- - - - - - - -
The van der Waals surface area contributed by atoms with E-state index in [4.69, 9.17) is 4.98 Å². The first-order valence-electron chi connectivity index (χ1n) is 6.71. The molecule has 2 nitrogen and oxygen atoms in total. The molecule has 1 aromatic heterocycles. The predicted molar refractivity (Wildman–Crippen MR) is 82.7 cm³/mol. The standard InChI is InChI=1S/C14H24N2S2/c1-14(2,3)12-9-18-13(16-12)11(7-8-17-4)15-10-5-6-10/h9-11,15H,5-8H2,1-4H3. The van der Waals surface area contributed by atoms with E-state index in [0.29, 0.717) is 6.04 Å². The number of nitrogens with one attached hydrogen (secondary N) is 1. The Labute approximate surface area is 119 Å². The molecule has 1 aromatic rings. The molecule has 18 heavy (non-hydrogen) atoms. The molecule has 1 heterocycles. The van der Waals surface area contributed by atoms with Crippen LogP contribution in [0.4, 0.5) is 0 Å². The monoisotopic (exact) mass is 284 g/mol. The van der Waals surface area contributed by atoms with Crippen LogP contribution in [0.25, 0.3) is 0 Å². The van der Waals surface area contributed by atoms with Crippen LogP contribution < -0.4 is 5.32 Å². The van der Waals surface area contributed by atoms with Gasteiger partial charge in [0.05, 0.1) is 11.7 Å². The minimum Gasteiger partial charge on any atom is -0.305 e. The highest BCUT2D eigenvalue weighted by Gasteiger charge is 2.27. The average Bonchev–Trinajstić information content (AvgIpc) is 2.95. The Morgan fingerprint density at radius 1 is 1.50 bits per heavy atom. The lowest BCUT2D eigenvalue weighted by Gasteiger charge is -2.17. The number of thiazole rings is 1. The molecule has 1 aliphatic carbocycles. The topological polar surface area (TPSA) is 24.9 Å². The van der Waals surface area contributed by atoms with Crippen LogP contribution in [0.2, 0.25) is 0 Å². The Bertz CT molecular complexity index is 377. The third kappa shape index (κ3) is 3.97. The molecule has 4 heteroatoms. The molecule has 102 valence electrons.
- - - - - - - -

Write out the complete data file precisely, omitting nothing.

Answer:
The van der Waals surface area contributed by atoms with E-state index in [4.69, 9.17) is 4.98 Å². The first-order valence-electron chi connectivity index (χ1n) is 6.71. The molecule has 2 nitrogen and oxygen atoms in total. The molecule has 1 aromatic heterocycles. The predicted molar refractivity (Wildman–Crippen MR) is 82.7 cm³/mol. The standard InChI is InChI=1S/C14H24N2S2/c1-14(2,3)12-9-18-13(16-12)11(7-8-17-4)15-10-5-6-10/h9-11,15H,5-8H2,1-4H3. The van der Waals surface area contributed by atoms with E-state index in [0.29, 0.717) is 6.04 Å². The number of nitrogens with one attached hydrogen (secondary N) is 1. The Labute approximate surface area is 119 Å². The molecule has 1 aromatic rings. The molecule has 18 heavy (non-hydrogen) atoms. The molecule has 1 heterocycles. The van der Waals surface area contributed by atoms with Crippen LogP contribution in [0.4, 0.5) is 0 Å². The monoisotopic (exact) mass is 284 g/mol. The van der Waals surface area contributed by atoms with Crippen LogP contribution in [0.25, 0.3) is 0 Å². The van der Waals surface area contributed by atoms with Crippen LogP contribution < -0.4 is 5.32 Å². The van der Waals surface area contributed by atoms with Gasteiger partial charge in [0.05, 0.1) is 11.7 Å². The minimum Gasteiger partial charge on any atom is -0.305 e. The highest BCUT2D eigenvalue weighted by Gasteiger charge is 2.27. The average Bonchev–Trinajstić information content (AvgIpc) is 2.95. The Morgan fingerprint density at radius 1 is 1.50 bits per heavy atom. The lowest BCUT2D eigenvalue weighted by Gasteiger charge is -2.17. The number of thiazole rings is 1. The molecule has 1 aliphatic carbocycles. The topological polar surface area (TPSA) is 24.9 Å². The van der Waals surface area contributed by atoms with Crippen LogP contribution in [0.2, 0.25) is 0 Å². The Bertz CT molecular complexity index is 377. The third kappa shape index (κ3) is 3.97. The molecule has 4 heteroatoms. The molecule has 102 valence electrons.